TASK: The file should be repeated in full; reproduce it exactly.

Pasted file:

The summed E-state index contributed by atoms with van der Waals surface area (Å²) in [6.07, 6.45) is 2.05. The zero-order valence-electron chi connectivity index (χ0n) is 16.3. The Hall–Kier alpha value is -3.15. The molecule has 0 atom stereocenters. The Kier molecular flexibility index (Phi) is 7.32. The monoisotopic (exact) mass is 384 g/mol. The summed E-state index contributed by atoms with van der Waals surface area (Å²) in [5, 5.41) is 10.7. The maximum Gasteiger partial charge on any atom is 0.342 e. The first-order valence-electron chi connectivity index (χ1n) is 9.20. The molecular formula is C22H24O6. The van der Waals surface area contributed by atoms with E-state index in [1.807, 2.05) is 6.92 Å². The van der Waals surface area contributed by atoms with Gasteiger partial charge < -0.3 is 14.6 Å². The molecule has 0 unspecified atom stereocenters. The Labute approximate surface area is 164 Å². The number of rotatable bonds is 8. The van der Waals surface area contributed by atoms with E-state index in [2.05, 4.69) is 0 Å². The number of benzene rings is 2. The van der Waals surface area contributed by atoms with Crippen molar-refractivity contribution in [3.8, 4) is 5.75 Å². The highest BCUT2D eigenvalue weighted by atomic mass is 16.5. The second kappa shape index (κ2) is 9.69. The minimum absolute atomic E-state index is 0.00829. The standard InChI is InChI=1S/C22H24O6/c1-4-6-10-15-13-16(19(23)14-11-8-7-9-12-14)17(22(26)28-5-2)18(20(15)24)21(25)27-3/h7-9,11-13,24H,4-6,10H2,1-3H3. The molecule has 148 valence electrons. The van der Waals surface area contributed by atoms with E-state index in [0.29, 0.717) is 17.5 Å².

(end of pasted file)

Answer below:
The summed E-state index contributed by atoms with van der Waals surface area (Å²) in [6.07, 6.45) is 2.05. The zero-order valence-electron chi connectivity index (χ0n) is 16.3. The Hall–Kier alpha value is -3.15. The molecule has 0 atom stereocenters. The Kier molecular flexibility index (Phi) is 7.32. The monoisotopic (exact) mass is 384 g/mol. The summed E-state index contributed by atoms with van der Waals surface area (Å²) in [5, 5.41) is 10.7. The maximum Gasteiger partial charge on any atom is 0.342 e. The first-order valence-electron chi connectivity index (χ1n) is 9.20. The molecular formula is C22H24O6. The van der Waals surface area contributed by atoms with E-state index in [1.807, 2.05) is 6.92 Å². The van der Waals surface area contributed by atoms with Gasteiger partial charge < -0.3 is 14.6 Å². The molecule has 0 unspecified atom stereocenters. The Labute approximate surface area is 164 Å². The number of rotatable bonds is 8. The van der Waals surface area contributed by atoms with E-state index in [2.05, 4.69) is 0 Å². The number of benzene rings is 2. The van der Waals surface area contributed by atoms with Crippen molar-refractivity contribution in [3.8, 4) is 5.75 Å². The highest BCUT2D eigenvalue weighted by atomic mass is 16.5. The second kappa shape index (κ2) is 9.69. The minimum absolute atomic E-state index is 0.00829. The standard InChI is InChI=1S/C22H24O6/c1-4-6-10-15-13-16(19(23)14-11-8-7-9-12-14)17(22(26)28-5-2)18(20(15)24)21(25)27-3/h7-9,11-13,24H,4-6,10H2,1-3H3. The molecule has 148 valence electrons. The van der Waals surface area contributed by atoms with E-state index in [0.29, 0.717) is 17.5 Å².